One of my favorite stories in the Bible is the story of Jesus feeding a multitude of people with a little boy’s lunch. Jesus had been preaching all afternoon. It was getting late and the people were hungry.
Jesus challenged the disciples to feed them. They were amazed at this request. Phillip, one of the disciples, responded by offering a little boy’s lunch. The lunch consisted of five barley loaves and two small fish.
When Phillip presented the boy’s lunch, he coupled it to a rhetorical question, “What good is this (lunch) among so many people?”
I understand Phillip. Recently our congregation discovered that Denmark, S.C., is in the midst of a drinking water crisis. For 10 years, a chemical called Halosan was added to at least one of the municipality’s four wells. (Halosan is a pool and spa cleaner and not approved for human consumption.)
In June 2018, the EPA issued a cease to use order for the town of Denmark.
My congregation did not hear about this problem until the last week of November 2018. We responded by partnering with First Zion Baptist Church and Bible Missionary Baptist Church.
In one week, we were able to deliver more than 500 cases of bottled water to Denmark. But what is this in the face of such a great need?
One of Campbell Chapel’s members has solicited the assistance of his fraternity. They delivered two semi-truck loads of water to Denmark.
This year Campbell Chapel hosted the Community M. L. King Service. The local congregations and organizations purchased pallets of bottled water. Families and individuals donated cases and loose bottles of water.
To our amazement, more than a semi-truckload of water was collected. I am delighted that so many hearts have been touched by the Denmark water crisis. Many have offered sacrificial, loving responses to this problem.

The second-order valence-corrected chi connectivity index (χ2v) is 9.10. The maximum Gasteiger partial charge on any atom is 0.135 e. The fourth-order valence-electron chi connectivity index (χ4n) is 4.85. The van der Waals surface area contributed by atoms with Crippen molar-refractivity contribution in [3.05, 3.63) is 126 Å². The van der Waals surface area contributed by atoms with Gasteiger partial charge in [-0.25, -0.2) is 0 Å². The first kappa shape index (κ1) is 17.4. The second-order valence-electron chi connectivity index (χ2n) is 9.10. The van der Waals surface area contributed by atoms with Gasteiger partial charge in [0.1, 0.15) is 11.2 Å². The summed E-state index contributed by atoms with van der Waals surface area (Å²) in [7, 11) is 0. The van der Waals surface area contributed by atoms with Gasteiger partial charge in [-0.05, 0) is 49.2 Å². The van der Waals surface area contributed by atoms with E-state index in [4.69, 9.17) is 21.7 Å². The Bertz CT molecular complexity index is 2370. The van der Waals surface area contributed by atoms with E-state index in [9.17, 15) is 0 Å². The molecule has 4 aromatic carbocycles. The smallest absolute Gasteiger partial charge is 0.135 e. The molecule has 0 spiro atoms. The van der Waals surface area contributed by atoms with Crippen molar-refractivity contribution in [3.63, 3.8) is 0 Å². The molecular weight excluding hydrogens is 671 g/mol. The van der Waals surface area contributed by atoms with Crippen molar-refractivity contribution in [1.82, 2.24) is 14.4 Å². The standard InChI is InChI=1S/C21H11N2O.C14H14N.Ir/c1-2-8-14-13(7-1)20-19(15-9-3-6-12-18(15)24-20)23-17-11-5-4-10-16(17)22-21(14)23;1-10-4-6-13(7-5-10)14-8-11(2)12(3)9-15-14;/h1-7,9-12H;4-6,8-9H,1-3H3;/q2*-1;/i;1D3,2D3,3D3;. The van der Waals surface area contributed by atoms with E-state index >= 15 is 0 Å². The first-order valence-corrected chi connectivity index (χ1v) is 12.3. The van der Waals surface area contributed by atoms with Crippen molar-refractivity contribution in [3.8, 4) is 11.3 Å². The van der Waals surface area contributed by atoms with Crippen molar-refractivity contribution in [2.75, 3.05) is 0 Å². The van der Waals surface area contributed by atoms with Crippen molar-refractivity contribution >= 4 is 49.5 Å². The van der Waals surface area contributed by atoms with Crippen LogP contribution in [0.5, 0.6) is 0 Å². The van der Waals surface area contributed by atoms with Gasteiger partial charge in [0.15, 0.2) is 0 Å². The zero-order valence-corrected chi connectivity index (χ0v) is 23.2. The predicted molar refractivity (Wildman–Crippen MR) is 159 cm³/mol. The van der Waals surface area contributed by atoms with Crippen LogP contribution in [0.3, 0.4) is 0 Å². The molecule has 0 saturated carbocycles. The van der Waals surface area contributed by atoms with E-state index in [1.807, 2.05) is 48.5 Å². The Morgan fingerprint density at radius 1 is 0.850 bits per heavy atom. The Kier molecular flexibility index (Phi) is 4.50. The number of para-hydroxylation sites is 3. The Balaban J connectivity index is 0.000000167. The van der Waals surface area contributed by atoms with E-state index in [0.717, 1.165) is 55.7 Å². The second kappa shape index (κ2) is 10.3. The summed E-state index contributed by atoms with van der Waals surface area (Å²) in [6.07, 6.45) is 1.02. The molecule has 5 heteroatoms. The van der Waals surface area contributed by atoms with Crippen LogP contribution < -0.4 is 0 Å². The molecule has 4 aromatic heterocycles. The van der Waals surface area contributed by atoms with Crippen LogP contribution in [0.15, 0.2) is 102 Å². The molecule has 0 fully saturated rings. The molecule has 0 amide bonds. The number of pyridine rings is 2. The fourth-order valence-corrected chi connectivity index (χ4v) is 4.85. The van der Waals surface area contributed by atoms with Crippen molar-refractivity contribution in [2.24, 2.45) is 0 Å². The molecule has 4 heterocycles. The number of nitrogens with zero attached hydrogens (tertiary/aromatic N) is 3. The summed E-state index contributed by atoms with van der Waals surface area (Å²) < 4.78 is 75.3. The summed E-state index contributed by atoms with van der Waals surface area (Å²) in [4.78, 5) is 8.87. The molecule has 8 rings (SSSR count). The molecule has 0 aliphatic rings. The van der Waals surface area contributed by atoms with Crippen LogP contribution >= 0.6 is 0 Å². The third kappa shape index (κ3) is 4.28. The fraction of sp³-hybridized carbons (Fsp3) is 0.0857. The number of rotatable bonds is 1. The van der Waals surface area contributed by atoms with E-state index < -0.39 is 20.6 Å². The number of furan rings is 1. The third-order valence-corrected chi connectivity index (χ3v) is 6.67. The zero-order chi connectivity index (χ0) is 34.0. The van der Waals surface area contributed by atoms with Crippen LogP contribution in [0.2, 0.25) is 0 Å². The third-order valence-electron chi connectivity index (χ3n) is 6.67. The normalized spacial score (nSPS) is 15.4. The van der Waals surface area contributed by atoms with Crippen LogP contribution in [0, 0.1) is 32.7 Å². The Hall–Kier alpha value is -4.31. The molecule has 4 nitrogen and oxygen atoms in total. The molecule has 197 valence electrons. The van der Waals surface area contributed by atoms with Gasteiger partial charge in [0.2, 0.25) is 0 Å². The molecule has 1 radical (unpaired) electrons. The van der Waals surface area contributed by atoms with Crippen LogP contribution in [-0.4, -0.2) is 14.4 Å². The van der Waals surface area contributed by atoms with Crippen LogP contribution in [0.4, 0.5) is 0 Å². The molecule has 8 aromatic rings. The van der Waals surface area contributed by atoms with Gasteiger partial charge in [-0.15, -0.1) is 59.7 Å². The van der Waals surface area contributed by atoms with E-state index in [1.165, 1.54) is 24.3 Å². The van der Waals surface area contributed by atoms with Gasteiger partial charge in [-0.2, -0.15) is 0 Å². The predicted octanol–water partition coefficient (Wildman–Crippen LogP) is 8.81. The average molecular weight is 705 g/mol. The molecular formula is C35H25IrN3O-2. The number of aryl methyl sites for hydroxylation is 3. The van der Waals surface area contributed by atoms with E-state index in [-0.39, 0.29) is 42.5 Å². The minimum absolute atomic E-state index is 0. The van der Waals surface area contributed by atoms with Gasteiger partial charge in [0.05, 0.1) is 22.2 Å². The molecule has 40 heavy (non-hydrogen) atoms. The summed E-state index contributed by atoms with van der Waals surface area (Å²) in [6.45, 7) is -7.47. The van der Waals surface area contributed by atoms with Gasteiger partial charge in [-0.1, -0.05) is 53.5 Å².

However, I feel like Phillip: Providing bottled water is such a small response to this severe problem.
Perhaps the story of the little boy’s lunch can help us address the Denmark water crisis. As a child, I believed Jesus broke the little boy’s lunch into pieces and the pieces miraculously multiplied until more than enough food was available.
In seminary, a professor challenged us to revisit this story. Perhaps the miracle was not the multiplication of fish and loaves, but the multiplication of human generosity.
When the little boy offered his lunch, perhaps others began to offer their lunches also. Before long, there were enough lunches to feed 5,000 men, their spouses and children.
The Bible writers state that there were 12 baskets of leftovers.
Maybe this is the miracle Denmark needs. If we all gave what we have, we could resolve this problem.
Denmark needs good science, good public policy, caring neighbors, concerned politicians, objective journalists, creative problems solvers and prayerful congregations. The miracle Denmark needs might be the resulting synergy that comes when neighbors reach out to neighbors.
The Rev. Dr. Jon R. Black is senior pastor at Campbell Chapel A.M.E. Church in Bluffton.